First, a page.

The last day begun with the second talk of Patrick Gundlach. He spoke about programming with LuaTeX. Specifically, Patrick showed how to program LuaTeX on node list level, what nodes are and how to manipulate node lists. During this, he introduced the new package lua-visual-debug.
Then I made a presentation about TeX online communities, such as discussion groups, mailing lists and web forums. I introduced the TeX Stack Exchange site, and I showed some of its key features which make it a very good choice for developing and sharing TeX content and for building a TeX knowledge base. This talk was similar to the one I gave at the TUG 2011 in Kerala, India, just in German for the German speaking TeX users. The English version can be found here: Bringing together TeX users online.
Uwe Ziegenhagen made the next talk about designing and producing letter envelopes and photo books with LaTeX with pdfLaTeX and ocgtools. Philipp Poll reported about the progress of the Libertine Open Fonts project, specifically about the development of a monospaced font version.
Finally, Martin Kraetke talked about the role of TeX in the le-tex company. le-tex also offered a tour through the company later, and there was a tour visiting the Museum
of the Printing Arts Leipzig on Friday afternoon.
As on the previous days, there was an evening meeting. I just could not attend the evening chats.
On Saturday, I went home to Hamburg. This was a very interesting meeting, where we could listen to insightful talks, and it was a great opportunity to meet TeX users who I did not know yet in person.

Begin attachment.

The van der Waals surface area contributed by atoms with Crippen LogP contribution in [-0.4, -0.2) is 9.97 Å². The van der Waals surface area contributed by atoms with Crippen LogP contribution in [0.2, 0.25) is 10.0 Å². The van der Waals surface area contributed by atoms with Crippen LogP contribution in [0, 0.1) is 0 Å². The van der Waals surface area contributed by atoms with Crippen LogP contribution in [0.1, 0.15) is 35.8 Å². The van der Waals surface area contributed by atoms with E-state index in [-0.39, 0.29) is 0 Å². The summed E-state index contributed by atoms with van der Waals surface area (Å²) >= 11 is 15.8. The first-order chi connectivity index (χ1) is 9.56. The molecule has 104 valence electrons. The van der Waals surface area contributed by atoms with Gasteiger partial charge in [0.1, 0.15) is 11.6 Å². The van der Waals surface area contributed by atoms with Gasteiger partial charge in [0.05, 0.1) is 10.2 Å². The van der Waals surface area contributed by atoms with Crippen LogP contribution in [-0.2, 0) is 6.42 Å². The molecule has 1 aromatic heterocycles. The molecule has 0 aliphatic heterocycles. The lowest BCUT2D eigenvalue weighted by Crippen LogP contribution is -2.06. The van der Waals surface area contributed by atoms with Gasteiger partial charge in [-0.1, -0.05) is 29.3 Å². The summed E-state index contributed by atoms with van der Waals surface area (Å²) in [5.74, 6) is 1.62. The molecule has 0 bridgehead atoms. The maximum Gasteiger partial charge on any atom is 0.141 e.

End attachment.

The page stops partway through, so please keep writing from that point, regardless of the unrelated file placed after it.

Thanks to DANTE e.V., le-tex and the HTWK for the great organization.
Die Version 2.0.3 von LyX ist erschienen. Neue und verbesserte Features sind:
- Unterstützung für knitr, eine Alternative für Sweave mit R >= 2.14.1
- Verbesserte Ausgabe von Kommentar-Notizen für XHTML
- Neues Layout und neue Template-Datei für Artikel im Journal of the Acoustical Society of America
- Schnelleres Auto-Speichern
- Erlauben der Umlenkung von stderr in Konvertern
- Weitere LaTeX-Befehle für die Unicode-Symbole U+200c, U+2011, U+2017, U+2027 und U+202f zur Anwendung mit nicht-Unicode LaTeX-Backends
- Mehrere Verbesserungen von tex2lyx
- Verbesserte Benutzer-Schnittstelle, u.a. mit skalierbarem SVG LyX Icon und leicht reduziertem Raum um Schaltflächen
- Aktualisierte Dokumentation und Benutzer-Schnittstellen-Lokalisierung
Diese Version behebt viele Fehler, daher ist ein Update empfehlenswert.
Für weitere Informationen und Download siehe:
- die Ankündigung,
- die LyX News,
- die LyX Homepage,
- den Download-Bereich mit Binaries, komplettem Quellcode und einem Quellcode-Patch gegenüber 2.0.0.